As we made quite a late decision to go ahead with our Kyoto trip (cos we wanted to be sure that we could see the Sakura blossoms), we were not able to plan our food itinerary in advanced. Many of the popular restaurants in Kyoto were already fully taken up during this peak season. Thankfully we found out that this 1-Michelin star restaurant specialising in unagi set aside tables for walk-in customers. In order to snag a coveted seat at Unagiya Hirokawa, we arrived at the restaurant by 11am (an hour before the start of their lunch service). Despite doing so, we were told by the staff who was taking the names of guests in the queue that the waiting time would be around 1.5 hours from where we stood – you could judge from the pic below as we joined the queue after snapping that. After getting our name into the waitlist, at least 1 person in the group needed to remain in the queue while the rest of the folks were free to roam around.
After enduring an 1.5 hours wait, we finally reached the front door of the restaurant. We felt excited when we saw the sliding door opened and we were eager to enjoy our lunch but our joy was shortlived as we soon realised that there was another short queue within the restaurant… =(
In total we queued for 2 hours before finally being ushered to our seats at one of the limited tables available on the ground floor. We noticed that people who managed to make reservations (mostly Japanese) were ushered to the upper level instead. The lower level has only seats for around 30 pax. The good thing was, once we placed our food order, the items were served fairly quickly.
We ordered a set course comprising of a few side dishes: Koi no arai slices of half boiled fresh carp with a miso based dipping sauce, Uzaku pieces of grilled fresh eel and cucumber in sweetened vinegar and Kimoyaki boiled fresh liver of eel with sweetened sauce and spices. I especially enjoyed the grilled liver which had a chewy texture and aromatic smoky flavour from the slightly charred parts.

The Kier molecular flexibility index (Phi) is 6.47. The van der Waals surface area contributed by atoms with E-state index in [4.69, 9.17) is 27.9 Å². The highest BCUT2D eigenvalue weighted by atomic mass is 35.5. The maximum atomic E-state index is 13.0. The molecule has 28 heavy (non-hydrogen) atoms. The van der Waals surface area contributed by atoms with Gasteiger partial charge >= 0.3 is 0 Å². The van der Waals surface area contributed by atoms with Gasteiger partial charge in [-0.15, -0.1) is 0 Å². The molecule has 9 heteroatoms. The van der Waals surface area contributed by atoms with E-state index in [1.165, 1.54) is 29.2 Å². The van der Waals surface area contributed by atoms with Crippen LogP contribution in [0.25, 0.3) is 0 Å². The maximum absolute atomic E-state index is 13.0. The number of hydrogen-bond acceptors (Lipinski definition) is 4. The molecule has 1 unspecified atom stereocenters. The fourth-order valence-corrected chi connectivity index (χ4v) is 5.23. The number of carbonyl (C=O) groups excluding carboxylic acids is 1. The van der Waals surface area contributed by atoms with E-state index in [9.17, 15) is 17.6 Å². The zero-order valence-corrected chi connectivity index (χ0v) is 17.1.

The Una jyu (medium size) was part of the course meal and I could drool just by looking at the glossy glazed unagi sitting on top of the bed of Jap rice. The flesh was moist but firm (not mushy) but retains a melt-in-your-mouth texture. Perhaps this is also due to the difference between Kansai style unagi and Kanto style unagi. In Kanto (eastern Japan including Tokyo) the unagi is grilled, then steamed to get rid of excess fat, then grilled again. In Kansai (Kyoto, Osaka and the west) the steaming step is skipped. The unagi is grilled longer, making it crispier and chewier. I personally preferred the Kansai style. Even the grains of rice that absorbed the oil from the grilled unagi were so tasty! If you are concerned that it would be too greasy, the pickled vegetables served as a side would help to cut through the grease.
We added an ala carte small unagi donburi but it did not look as tempting as the Una jyu. Somehow the lacquered container used for una jyu made that dish looked a lot more luxurious than the plain bowl for donburi.
If you asked whether this is worth a 2-hours wait? I would reply “Why not?” I treated it as a break from all the walking in the morning, I would need a rest anyway – cos I just recovered from a sprained ankle…needed to give it a good rest in between walks….
After an immensely satisfying meal, we were energized after the rest and were raring to continue our exploration of the other temples at Arashiyama region~
Brochure on Tenryuji Temple
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